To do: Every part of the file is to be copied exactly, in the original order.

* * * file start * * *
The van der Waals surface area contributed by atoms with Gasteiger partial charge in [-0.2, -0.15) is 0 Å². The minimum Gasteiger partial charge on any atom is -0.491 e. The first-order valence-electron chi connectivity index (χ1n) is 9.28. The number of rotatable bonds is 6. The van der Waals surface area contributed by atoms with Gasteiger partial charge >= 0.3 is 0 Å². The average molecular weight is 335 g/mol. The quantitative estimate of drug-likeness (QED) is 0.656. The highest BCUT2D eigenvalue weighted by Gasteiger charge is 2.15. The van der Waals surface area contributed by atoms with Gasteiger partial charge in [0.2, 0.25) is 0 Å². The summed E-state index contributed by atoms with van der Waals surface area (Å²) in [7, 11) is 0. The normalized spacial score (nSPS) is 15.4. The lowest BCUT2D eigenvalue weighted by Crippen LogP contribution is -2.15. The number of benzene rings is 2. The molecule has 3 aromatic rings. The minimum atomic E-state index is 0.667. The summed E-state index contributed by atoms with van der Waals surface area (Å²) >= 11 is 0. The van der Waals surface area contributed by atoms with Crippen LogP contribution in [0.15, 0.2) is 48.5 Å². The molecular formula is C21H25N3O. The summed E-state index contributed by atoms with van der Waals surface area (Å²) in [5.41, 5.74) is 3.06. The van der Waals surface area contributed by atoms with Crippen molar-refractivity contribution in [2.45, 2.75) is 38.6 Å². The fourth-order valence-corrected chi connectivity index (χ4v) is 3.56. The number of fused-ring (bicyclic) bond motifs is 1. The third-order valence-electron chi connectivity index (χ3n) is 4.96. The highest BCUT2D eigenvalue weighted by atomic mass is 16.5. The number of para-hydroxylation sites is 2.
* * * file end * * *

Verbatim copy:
The van der Waals surface area contributed by atoms with Gasteiger partial charge in [-0.2, -0.15) is 0 Å². The minimum Gasteiger partial charge on any atom is -0.491 e. The first-order valence-electron chi connectivity index (χ1n) is 9.28. The number of rotatable bonds is 6. The van der Waals surface area contributed by atoms with Gasteiger partial charge >= 0.3 is 0 Å². The average molecular weight is 335 g/mol. The quantitative estimate of drug-likeness (QED) is 0.656. The highest BCUT2D eigenvalue weighted by Gasteiger charge is 2.15. The van der Waals surface area contributed by atoms with Gasteiger partial charge in [0.2, 0.25) is 0 Å². The summed E-state index contributed by atoms with van der Waals surface area (Å²) in [7, 11) is 0. The normalized spacial score (nSPS) is 15.4. The lowest BCUT2D eigenvalue weighted by Crippen LogP contribution is -2.15. The number of benzene rings is 2. The molecule has 3 aromatic rings. The minimum atomic E-state index is 0.667. The summed E-state index contributed by atoms with van der Waals surface area (Å²) >= 11 is 0. The van der Waals surface area contributed by atoms with Crippen LogP contribution in [0.15, 0.2) is 48.5 Å². The molecular formula is C21H25N3O. The summed E-state index contributed by atoms with van der Waals surface area (Å²) in [5.41, 5.74) is 3.06. The van der Waals surface area contributed by atoms with Crippen molar-refractivity contribution in [2.45, 2.75) is 38.6 Å². The fourth-order valence-corrected chi connectivity index (χ4v) is 3.56. The number of fused-ring (bicyclic) bond motifs is 1. The third-order valence-electron chi connectivity index (χ3n) is 4.96. The highest BCUT2D eigenvalue weighted by atomic mass is 16.5. The number of para-hydroxylation sites is 2.